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Leaving Africa. What Happens to Women and Children Afterwards?

Arriving in Italy from Sub-Saharan countries is no easy task. What drives men, women and children of all ages to leave Africa to reach our coasts is a long journey and not without danger and risks.

It is more so for women. And children. By nature two categories exposed to greater personal risks than others. Both during the journey and during their stay at detention centers in Libya. For many of them, their fates are marked.

The young women recruited in Nigeria by criminal organizations, who pay for their passage in the form of a loan to be reimbursed by their families through the exploitation of their daughters’ work – as we know through many media sources – inevitably become victims of rape by the traffickers. And once they have arrived in Italy, they are forced into prostitution. There is no escaping it. They cannot rebel. Those who try suffer brutal violence and mutilation and put their lives at risk. Few women manage to escape slavery with the help of volunteer associations and religious organizations that offer assistance and protection. We know the stories of some of the women who were freed thanks to the interventions of said organizations. The destitute families; the unawareness of the fate they had to surrender to; the voodoo of the tribal rituals they are subjected to in Africa that, by instilling terror in them, delivers them irreparably into the hands of their tormentors; the resignation, the fear and the hope found in a future, however uncertain it may be, that they painstakingly glimpse with the aid of those who provide help. 

Sadly, we are defenseless against situations that take place in other parts of the world and we don’t how to tackle them at a distance. But in the long series of events that brings these young unsuspecting women from Nigeria to the streets in the outskirts of Italian cities, are there any weak links that can be bent, if not broken, in order to try to obstruct the vile practice of human trafficking to which the young women – and all of us – suffer the consequences?

The best time to intervene is as soon as they reach Italian territory. There are unequivocal signs of their conditions of servitude that have been observed multiple times and described in detail by those who offer assistance at landings. The young women arrive with the scars of the violence their bodies have been subjected to and without shoes, yet they are in possession of a cell phone. The numbers of those who will victimize them from the moment of their entry are stored in the phones under the guise of a relative or friend. The media has talked about the phenomenon on several occasions in great detail.

The measures implemented in Italy to stop it, however, are not as proportionally discussed. Excluding the interventions after the fact to remedy dramatic situations – the emergencies of the migrant landings, the dramatic rescues at sea, and the problem of overcrowded centers –  it seems that nobody worries about the different situations and the need to proceed with a specific course of action immediately, before they are taken to reception centers or coinciding with it.

More attention is given to unaccompanied minors, only a small part of which – as revealed by statistics – are entitled to foster care, while the phenomenon of their disappearance from the centers to end up in organized crime networks seems unstoppable. Young slaves, sold or exploited, whose lives we seem to deliberately ignore because we are distracted by our own lives.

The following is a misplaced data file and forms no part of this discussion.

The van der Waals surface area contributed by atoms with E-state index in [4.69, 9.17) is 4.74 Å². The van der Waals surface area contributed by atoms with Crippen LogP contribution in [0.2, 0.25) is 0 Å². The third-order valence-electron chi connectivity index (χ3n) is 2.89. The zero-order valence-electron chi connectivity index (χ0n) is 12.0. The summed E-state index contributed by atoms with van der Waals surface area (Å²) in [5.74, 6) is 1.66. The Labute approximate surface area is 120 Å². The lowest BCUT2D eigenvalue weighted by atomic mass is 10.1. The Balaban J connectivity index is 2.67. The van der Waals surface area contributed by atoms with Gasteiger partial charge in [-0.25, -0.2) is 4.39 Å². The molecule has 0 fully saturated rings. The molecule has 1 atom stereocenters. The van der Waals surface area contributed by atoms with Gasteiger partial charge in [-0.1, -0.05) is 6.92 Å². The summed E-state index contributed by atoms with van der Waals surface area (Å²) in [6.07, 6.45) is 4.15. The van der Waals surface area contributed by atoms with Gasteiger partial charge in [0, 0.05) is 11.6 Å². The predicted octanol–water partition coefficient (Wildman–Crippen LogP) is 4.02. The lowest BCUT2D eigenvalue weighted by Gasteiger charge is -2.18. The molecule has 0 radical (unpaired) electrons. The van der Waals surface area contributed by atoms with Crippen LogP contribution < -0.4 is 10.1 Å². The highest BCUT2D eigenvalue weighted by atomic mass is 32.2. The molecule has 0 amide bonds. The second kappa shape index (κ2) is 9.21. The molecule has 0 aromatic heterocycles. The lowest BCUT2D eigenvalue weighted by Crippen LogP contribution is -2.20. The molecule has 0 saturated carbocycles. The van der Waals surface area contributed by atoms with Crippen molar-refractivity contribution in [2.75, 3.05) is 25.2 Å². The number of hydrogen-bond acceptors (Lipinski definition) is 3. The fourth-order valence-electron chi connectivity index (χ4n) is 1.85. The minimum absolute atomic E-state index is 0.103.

The press does not inform us sufficiently on the scale of the problem nor on the handling of these specific cases, where the greater the vulnerability, the higher the impact of deterioration on the social level that follows.

Women and children are blurred into the mass of migrants and get lost in the transit channels towards their destinations. Who they are, bottom line, doesn’t really seem to interest anyone.

Public opinion – in the absence of the media raising awareness of the problem – is almost entirely drawn by the media campaigns on landings, the initial reports on rescue missions, and the controversies over migrant distribution.

What happens after remains ambiguous, left to chance. As if the fate of single individuals are not our problem anymore once the preliminary duties have been exhausted. So it should hardly be surprising that the media reports these incidents, and then we get upset about situations of hardship and degradation found in urban areas and in the outskirts of cities that are the source of a latent social conflict with uncertain results.

Abdicating responsibility of the aftermath and not being concerned with what is happening to young African women and children in our country – showing indifference to this aspect of the issue – does not only penalize people who are already in difficulty and marginalizes them, going against every ethical principal, it also damages the entire national community, exposing it to the risks of a lack of protection by institutions, and the rules of life that have allowed for civil development and its progress over the years.

The “European way of life” – to cite Von der Leyen’s definition – is an ideology based on a scale of indispensable values rooted in our collective consciousness to which European civilization owes its identity and is the reason for its future existence. Good practices derive from this ideology and include taking care of people who need protection and must be offered the best social inclusion possible. Because if you lose track of other people’s lives, especially the weak and helpless – such as is the case with the women and children who arrive to Italy from Africa, among others – we run the risk that the tracks of our own lives get tangled up.

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